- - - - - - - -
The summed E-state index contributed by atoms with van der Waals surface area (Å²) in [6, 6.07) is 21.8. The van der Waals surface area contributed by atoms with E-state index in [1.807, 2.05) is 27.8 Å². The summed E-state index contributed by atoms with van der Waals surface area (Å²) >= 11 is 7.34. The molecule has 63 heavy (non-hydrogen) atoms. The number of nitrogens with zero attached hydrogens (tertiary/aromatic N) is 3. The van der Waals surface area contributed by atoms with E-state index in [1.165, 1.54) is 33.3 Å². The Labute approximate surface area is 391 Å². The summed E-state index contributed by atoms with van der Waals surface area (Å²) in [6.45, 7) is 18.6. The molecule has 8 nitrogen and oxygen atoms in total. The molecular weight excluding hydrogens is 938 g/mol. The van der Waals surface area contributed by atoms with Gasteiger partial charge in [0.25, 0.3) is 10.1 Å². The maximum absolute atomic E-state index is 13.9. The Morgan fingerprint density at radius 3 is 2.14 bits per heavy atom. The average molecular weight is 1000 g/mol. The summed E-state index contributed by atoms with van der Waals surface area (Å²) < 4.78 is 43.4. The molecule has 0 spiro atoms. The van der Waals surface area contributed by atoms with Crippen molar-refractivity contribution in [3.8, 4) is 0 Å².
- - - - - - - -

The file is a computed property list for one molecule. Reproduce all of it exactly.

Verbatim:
The summed E-state index contributed by atoms with van der Waals surface area (Å²) in [6, 6.07) is 21.8. The van der Waals surface area contributed by atoms with E-state index in [1.807, 2.05) is 27.8 Å². The summed E-state index contributed by atoms with van der Waals surface area (Å²) >= 11 is 7.34. The molecule has 63 heavy (non-hydrogen) atoms. The number of nitrogens with zero attached hydrogens (tertiary/aromatic N) is 3. The van der Waals surface area contributed by atoms with E-state index in [1.165, 1.54) is 33.3 Å². The Labute approximate surface area is 391 Å². The summed E-state index contributed by atoms with van der Waals surface area (Å²) in [6.45, 7) is 18.6. The molecule has 8 nitrogen and oxygen atoms in total. The molecular weight excluding hydrogens is 938 g/mol. The van der Waals surface area contributed by atoms with Gasteiger partial charge in [0.25, 0.3) is 10.1 Å². The maximum absolute atomic E-state index is 13.9. The Morgan fingerprint density at radius 3 is 2.14 bits per heavy atom. The average molecular weight is 1000 g/mol. The summed E-state index contributed by atoms with van der Waals surface area (Å²) < 4.78 is 43.4. The molecule has 0 spiro atoms. The van der Waals surface area contributed by atoms with Crippen molar-refractivity contribution in [3.8, 4) is 0 Å².